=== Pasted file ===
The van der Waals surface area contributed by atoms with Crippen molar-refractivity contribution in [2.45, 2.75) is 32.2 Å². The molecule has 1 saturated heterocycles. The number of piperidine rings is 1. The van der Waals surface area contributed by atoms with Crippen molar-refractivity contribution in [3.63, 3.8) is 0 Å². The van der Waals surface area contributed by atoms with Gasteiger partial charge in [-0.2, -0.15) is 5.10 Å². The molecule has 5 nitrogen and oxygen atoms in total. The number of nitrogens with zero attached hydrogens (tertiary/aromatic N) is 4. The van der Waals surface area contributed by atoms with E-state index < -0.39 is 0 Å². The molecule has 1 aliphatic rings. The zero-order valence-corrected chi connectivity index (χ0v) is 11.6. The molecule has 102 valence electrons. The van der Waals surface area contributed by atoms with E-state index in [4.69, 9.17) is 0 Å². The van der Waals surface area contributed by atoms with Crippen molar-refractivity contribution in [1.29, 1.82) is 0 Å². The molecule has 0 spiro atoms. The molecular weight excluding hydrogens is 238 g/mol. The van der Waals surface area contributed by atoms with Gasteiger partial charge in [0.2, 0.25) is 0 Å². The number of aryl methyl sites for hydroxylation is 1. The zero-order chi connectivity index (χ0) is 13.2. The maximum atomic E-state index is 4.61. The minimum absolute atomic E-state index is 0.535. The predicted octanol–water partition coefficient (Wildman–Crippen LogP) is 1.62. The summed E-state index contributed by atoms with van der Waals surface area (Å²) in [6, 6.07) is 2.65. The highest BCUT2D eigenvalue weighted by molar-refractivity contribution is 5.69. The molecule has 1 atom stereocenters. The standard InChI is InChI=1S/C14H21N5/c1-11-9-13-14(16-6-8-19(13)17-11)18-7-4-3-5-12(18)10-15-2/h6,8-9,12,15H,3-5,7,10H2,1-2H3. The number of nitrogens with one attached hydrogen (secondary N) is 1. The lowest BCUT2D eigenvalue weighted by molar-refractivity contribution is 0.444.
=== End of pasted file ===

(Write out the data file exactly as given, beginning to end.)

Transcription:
The van der Waals surface area contributed by atoms with Crippen molar-refractivity contribution in [2.45, 2.75) is 32.2 Å². The molecule has 1 saturated heterocycles. The number of piperidine rings is 1. The van der Waals surface area contributed by atoms with Crippen molar-refractivity contribution in [3.63, 3.8) is 0 Å². The van der Waals surface area contributed by atoms with Gasteiger partial charge in [-0.2, -0.15) is 5.10 Å². The molecule has 5 nitrogen and oxygen atoms in total. The number of nitrogens with zero attached hydrogens (tertiary/aromatic N) is 4. The van der Waals surface area contributed by atoms with E-state index < -0.39 is 0 Å². The molecule has 1 aliphatic rings. The zero-order valence-corrected chi connectivity index (χ0v) is 11.6. The molecule has 102 valence electrons. The van der Waals surface area contributed by atoms with E-state index in [4.69, 9.17) is 0 Å². The van der Waals surface area contributed by atoms with Crippen molar-refractivity contribution in [1.29, 1.82) is 0 Å². The molecule has 0 spiro atoms. The molecular weight excluding hydrogens is 238 g/mol. The van der Waals surface area contributed by atoms with Gasteiger partial charge in [0.2, 0.25) is 0 Å². The number of aryl methyl sites for hydroxylation is 1. The zero-order chi connectivity index (χ0) is 13.2. The maximum atomic E-state index is 4.61. The minimum absolute atomic E-state index is 0.535. The predicted octanol–water partition coefficient (Wildman–Crippen LogP) is 1.62. The summed E-state index contributed by atoms with van der Waals surface area (Å²) in [6, 6.07) is 2.65. The highest BCUT2D eigenvalue weighted by molar-refractivity contribution is 5.69. The molecule has 1 atom stereocenters. The standard InChI is InChI=1S/C14H21N5/c1-11-9-13-14(16-6-8-19(13)17-11)18-7-4-3-5-12(18)10-15-2/h6,8-9,12,15H,3-5,7,10H2,1-2H3. The number of nitrogens with one attached hydrogen (secondary N) is 1. The lowest BCUT2D eigenvalue weighted by molar-refractivity contribution is 0.444.